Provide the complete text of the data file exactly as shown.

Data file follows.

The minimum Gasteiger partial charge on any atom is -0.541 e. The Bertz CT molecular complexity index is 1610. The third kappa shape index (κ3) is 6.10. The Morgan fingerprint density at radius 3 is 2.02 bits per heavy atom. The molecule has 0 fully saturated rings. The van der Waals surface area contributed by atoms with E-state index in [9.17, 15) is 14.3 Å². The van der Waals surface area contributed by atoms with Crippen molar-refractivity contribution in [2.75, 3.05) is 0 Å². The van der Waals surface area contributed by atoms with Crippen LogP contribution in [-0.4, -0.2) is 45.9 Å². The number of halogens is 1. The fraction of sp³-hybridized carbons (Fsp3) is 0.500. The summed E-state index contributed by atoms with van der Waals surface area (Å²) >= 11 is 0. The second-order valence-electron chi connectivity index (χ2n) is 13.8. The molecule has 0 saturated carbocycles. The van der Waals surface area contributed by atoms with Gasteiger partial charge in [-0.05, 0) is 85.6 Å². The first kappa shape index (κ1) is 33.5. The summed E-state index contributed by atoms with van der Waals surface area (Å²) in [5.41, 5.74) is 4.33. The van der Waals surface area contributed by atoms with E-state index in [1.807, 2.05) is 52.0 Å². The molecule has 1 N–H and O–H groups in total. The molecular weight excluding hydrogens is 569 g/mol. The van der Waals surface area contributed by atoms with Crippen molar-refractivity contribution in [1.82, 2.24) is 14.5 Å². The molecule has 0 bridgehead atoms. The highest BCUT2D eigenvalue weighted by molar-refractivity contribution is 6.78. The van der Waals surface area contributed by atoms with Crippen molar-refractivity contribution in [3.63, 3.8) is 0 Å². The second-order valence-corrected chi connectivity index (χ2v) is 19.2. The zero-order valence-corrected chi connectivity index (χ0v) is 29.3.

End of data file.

The minimum Gasteiger partial charge on any atom is -0.541 e. The Bertz CT molecular complexity index is 1610. The third kappa shape index (κ3) is 6.10. The Morgan fingerprint density at radius 3 is 2.02 bits per heavy atom. The molecule has 0 fully saturated rings. The van der Waals surface area contributed by atoms with E-state index in [9.17, 15) is 14.3 Å². The van der Waals surface area contributed by atoms with Crippen molar-refractivity contribution in [2.75, 3.05) is 0 Å². The van der Waals surface area contributed by atoms with Crippen LogP contribution in [-0.4, -0.2) is 45.9 Å². The number of halogens is 1. The fraction of sp³-hybridized carbons (Fsp3) is 0.500. The summed E-state index contributed by atoms with van der Waals surface area (Å²) >= 11 is 0. The second-order valence-electron chi connectivity index (χ2n) is 13.8. The molecule has 0 saturated carbocycles. The van der Waals surface area contributed by atoms with Gasteiger partial charge in [-0.05, 0) is 85.6 Å². The first kappa shape index (κ1) is 33.5. The summed E-state index contributed by atoms with van der Waals surface area (Å²) in [5.41, 5.74) is 4.33. The van der Waals surface area contributed by atoms with E-state index in [1.807, 2.05) is 52.0 Å². The molecule has 1 N–H and O–H groups in total. The molecular weight excluding hydrogens is 569 g/mol. The van der Waals surface area contributed by atoms with Crippen molar-refractivity contribution in [1.82, 2.24) is 14.5 Å². The molecule has 0 bridgehead atoms. The highest BCUT2D eigenvalue weighted by molar-refractivity contribution is 6.78. The van der Waals surface area contributed by atoms with Crippen molar-refractivity contribution in [3.63, 3.8) is 0 Å². The second-order valence-corrected chi connectivity index (χ2v) is 19.2. The zero-order valence-corrected chi connectivity index (χ0v) is 29.3.